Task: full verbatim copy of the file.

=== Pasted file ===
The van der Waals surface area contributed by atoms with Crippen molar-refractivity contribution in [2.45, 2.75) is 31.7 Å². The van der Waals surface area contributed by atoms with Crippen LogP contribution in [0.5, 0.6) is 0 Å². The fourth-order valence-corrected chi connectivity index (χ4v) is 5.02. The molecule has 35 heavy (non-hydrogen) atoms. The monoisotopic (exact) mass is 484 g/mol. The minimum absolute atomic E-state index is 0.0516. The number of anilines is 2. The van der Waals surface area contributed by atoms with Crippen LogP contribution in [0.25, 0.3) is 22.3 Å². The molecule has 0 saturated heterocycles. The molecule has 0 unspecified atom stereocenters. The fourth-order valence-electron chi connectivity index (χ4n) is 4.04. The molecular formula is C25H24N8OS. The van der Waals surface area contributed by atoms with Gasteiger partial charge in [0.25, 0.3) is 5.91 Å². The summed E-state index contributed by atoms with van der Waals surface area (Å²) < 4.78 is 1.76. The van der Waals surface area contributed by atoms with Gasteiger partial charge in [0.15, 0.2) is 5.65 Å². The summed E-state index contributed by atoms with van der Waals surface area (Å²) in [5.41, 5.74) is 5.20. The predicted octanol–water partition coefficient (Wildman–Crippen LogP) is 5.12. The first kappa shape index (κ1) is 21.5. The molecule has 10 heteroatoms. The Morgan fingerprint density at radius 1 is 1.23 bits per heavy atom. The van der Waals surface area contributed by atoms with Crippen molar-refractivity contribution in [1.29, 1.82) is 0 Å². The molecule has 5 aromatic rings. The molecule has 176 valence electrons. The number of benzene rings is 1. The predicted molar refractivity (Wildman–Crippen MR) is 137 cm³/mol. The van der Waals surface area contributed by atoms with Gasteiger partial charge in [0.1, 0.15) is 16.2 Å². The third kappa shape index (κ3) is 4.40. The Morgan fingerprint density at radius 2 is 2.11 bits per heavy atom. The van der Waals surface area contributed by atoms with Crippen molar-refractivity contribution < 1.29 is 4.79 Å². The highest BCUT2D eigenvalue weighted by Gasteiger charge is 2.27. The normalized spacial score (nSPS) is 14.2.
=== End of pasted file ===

The van der Waals surface area contributed by atoms with Crippen molar-refractivity contribution in [2.45, 2.75) is 31.7 Å². The van der Waals surface area contributed by atoms with Crippen LogP contribution in [0.5, 0.6) is 0 Å². The fourth-order valence-corrected chi connectivity index (χ4v) is 5.02. The molecule has 35 heavy (non-hydrogen) atoms. The monoisotopic (exact) mass is 484 g/mol. The minimum absolute atomic E-state index is 0.0516. The number of anilines is 2. The van der Waals surface area contributed by atoms with Crippen LogP contribution in [0.25, 0.3) is 22.3 Å². The molecule has 0 saturated heterocycles. The molecule has 0 unspecified atom stereocenters. The fourth-order valence-electron chi connectivity index (χ4n) is 4.04. The molecular formula is C25H24N8OS. The van der Waals surface area contributed by atoms with Gasteiger partial charge in [0.25, 0.3) is 5.91 Å². The summed E-state index contributed by atoms with van der Waals surface area (Å²) < 4.78 is 1.76. The van der Waals surface area contributed by atoms with Gasteiger partial charge in [0.15, 0.2) is 5.65 Å². The summed E-state index contributed by atoms with van der Waals surface area (Å²) in [5.41, 5.74) is 5.20. The predicted octanol–water partition coefficient (Wildman–Crippen LogP) is 5.12. The first kappa shape index (κ1) is 21.5. The molecule has 10 heteroatoms. The Morgan fingerprint density at radius 1 is 1.23 bits per heavy atom. The van der Waals surface area contributed by atoms with Crippen molar-refractivity contribution in [1.29, 1.82) is 0 Å². The molecule has 5 aromatic rings. The molecule has 176 valence electrons. The number of benzene rings is 1. The predicted molar refractivity (Wildman–Crippen MR) is 137 cm³/mol. The van der Waals surface area contributed by atoms with Gasteiger partial charge in [0.1, 0.15) is 16.2 Å². The third kappa shape index (κ3) is 4.40. The Morgan fingerprint density at radius 2 is 2.11 bits per heavy atom. The van der Waals surface area contributed by atoms with Crippen molar-refractivity contribution < 1.29 is 4.79 Å². The highest BCUT2D eigenvalue weighted by Gasteiger charge is 2.27. The normalized spacial score (nSPS) is 14.2.